New Marian Grotto Built With Rocks Contributed By Parishioners

2008-10-30 20:28:54
All members of St. Mary´s Parish here, including its four mission stations, gathered to pray the rosary in sub-zero temperatures in front of their newly built Marian grotto.
From left: Fathers Stephen Kim, Francisco Hur and Bishop Wenceslao Padilla, apostolic prefect of Ulaanbaatar, during the blessing of the new Marian grotto at St. Mary’s Parish in Ulaanbaatar on Oct. 26.
As is their tradition, they recited the first half of each Hail Mary in Mongolian and the second half in Korean, an arrangement to help integrate the community of about 50 Korean and 250 other, almost all Mongolian, Catholics. The prayers on Oct. 26 preceded the blessing of the grotto. Significantly, every participant that morning could point to at least one rock he or she had contributed toward its construction. "The shiny white rock in the middle, above the cave, is mine," Bomboolei, a 14-year-old boy, pointed out to UCA News. Most people in Mongolia use only one name. Another boy, aged 7, said: "The yellowish ones around it and that striped rock are ours. We brought a rock for each of our family members, even for our aunt and uncle and grandpa who are not yet Catholics. We pray for them every day, and when they become Catholics they will have a rock in our cave here." Soon Bishop Wenceslao Padilla, apostolic prefect of Ulaanbaatar, arrived and the short blessing ceremony began. He walked quickly around the grotto, sprinkling holy water, while the congregation finished the rosary before filing into the church. According to the Philippine Immaculate heart of Mary bishop, the grotto is the first one in Mongolia. But he told UCA News, "The most beautiful thing about it is the people who pray in front of it." The parish priest, Father Stephen Kim, a missioner sent by Daejon diocese in South Korea, remarked to UCA News that "Mongolians have a very special relation to rocks." mg_ulaanbaatar.gifHe noted that a hillside south of Ulaanbaatar has "a 100-meter-wide portrait of Chinggis Khaan (Genghis Khan) made of rocks," and the rocks are said to have been taken from all 21 of Mongolia´s provinces. "That is why that portrait is even more meaningful for Mongolian people," he explained, because they are able to view not only a portrait of "their greatest historical hero, but also rocks from their own birthplaces." The parish Marian grotto also was built using rocks from most provinces. Enkhtuvshin, the parishioner who created it, told UCA News work on the grotto started this spring. "We obtained permission from the City Nature Preservation Office to bring some rocks from the riverside and from the 21 provinces," recounted the artist, whose baptismal name is Augustine. Parishioners who traveled to their home provinces during the summer were asked to bring a rock back, even though most of the rocks came from a nearby place at the riverside. "Only a few very faraway provinces are not represented," Enkhtuvshin said. Father Kim added that the parish wanted even poor members to be able to participate, so the parish council asked every parishioner to bring a rock to represent their family. "Some families brought a rock for each family member, some even for their friends," the priest continued.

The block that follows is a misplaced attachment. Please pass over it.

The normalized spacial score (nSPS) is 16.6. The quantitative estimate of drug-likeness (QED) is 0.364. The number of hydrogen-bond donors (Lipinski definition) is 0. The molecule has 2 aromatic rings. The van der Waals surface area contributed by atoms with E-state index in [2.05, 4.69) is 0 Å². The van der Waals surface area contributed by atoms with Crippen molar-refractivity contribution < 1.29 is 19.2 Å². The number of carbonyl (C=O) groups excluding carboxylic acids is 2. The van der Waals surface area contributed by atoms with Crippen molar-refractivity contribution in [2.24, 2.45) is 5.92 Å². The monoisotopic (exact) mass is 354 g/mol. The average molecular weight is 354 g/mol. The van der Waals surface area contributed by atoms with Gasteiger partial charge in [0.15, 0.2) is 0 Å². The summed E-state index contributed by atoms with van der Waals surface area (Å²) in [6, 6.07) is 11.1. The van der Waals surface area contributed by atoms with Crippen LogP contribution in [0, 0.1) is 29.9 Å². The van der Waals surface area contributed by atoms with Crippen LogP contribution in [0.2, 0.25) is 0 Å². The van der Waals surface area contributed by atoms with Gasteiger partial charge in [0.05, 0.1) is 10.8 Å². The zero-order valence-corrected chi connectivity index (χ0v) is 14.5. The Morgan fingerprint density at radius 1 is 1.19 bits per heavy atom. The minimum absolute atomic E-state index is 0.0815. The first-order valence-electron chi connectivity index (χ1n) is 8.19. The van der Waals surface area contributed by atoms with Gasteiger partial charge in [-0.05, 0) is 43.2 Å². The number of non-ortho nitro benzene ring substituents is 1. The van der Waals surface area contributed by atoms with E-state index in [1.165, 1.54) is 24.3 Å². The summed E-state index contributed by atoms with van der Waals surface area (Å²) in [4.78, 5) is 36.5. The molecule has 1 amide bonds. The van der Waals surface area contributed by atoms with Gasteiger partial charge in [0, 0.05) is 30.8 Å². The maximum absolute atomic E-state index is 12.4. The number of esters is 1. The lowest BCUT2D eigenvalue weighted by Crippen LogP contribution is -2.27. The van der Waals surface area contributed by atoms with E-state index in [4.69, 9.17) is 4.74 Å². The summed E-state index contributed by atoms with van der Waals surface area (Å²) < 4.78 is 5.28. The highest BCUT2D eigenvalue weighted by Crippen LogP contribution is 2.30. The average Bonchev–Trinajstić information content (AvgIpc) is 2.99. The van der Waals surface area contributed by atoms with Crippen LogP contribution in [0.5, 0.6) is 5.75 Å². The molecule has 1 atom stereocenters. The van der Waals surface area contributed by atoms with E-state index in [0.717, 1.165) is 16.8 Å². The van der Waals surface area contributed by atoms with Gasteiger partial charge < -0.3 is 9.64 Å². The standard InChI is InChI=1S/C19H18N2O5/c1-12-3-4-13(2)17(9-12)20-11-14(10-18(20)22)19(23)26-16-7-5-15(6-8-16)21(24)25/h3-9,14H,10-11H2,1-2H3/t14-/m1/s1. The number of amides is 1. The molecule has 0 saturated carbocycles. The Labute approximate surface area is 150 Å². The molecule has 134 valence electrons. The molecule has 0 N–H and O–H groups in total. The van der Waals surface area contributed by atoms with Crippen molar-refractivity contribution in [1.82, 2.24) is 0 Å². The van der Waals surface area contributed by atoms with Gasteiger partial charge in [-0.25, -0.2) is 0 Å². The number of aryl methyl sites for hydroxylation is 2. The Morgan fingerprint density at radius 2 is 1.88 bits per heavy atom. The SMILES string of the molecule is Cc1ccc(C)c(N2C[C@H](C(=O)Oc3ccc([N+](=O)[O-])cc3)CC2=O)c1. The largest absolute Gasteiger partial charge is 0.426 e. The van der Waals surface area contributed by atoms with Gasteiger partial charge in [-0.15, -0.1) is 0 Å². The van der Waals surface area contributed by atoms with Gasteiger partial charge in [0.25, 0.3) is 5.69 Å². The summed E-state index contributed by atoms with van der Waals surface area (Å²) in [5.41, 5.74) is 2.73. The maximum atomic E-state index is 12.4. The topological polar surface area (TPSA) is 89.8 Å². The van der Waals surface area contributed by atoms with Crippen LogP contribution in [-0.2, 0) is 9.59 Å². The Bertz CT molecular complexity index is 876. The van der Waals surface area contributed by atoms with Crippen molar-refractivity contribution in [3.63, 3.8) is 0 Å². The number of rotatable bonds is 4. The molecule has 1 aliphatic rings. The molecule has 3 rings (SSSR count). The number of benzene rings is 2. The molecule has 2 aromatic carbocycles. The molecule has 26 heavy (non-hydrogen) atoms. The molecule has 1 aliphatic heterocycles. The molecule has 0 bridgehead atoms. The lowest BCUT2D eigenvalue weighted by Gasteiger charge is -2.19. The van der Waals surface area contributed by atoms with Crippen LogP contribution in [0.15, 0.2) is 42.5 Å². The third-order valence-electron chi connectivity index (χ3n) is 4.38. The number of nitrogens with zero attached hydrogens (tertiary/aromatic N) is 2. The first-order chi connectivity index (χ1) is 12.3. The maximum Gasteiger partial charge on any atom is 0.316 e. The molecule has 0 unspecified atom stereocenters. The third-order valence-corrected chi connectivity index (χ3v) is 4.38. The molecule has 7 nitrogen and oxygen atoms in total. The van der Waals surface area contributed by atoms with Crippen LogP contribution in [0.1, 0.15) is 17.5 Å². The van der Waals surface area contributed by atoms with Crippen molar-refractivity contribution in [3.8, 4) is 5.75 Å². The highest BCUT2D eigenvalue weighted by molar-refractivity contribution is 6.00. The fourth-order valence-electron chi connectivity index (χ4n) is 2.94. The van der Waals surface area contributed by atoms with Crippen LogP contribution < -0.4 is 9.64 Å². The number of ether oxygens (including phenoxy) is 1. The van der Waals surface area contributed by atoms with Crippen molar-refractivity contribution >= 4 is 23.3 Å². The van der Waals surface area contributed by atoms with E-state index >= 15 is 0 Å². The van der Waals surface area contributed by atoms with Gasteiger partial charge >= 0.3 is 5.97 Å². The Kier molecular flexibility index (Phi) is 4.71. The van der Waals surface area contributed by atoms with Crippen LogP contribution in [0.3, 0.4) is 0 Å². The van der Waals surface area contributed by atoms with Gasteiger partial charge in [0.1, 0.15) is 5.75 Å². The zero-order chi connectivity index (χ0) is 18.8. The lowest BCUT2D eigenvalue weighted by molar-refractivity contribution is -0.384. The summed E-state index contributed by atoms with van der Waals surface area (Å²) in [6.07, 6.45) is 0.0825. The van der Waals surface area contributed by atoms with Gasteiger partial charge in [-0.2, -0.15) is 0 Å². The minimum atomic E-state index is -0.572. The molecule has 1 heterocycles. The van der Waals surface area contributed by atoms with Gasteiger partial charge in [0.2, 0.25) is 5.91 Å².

Bishop Wenceslao Padilla, apostolic prefect of Ulaanbaatar, blesses the new Marian grotto at St. Mary´s Parish on Oct. 26.
However, a traditional belief among Mongolians is that moving rocks from their original location disturbs local spirits and makes them angry. "We prayed the rosary when we collected our family stones, because we wanted the local spirit to understand that we are taking the stone for the mother of God," said a young girl, Altanzul. Another girl, Jessica, shared: "We know that our God is greater than the local spirits, and we prayed the rosary to Our Lady asking her to protect us from their anger. We were not sure if they get angry or not, but just to be on the safe side." Enkhtuvshin is presently sculpting a statue for the grotto. "We temporarily placed a statue of Mary that had come from Belgium, but soon there will be a Mongolian Virgin there, with Mongolian features and dress," he revealed. Father Kim believes Mongolian Catholics will find praying at the grotto meaningful. "This grotto will be more than just another spot for people to get photographed," he said. "It will encourage our parishioners to turn to the Virgin Mother and come closer to Jesus by bringing their everyday needs, problems and joys here in prayer." END
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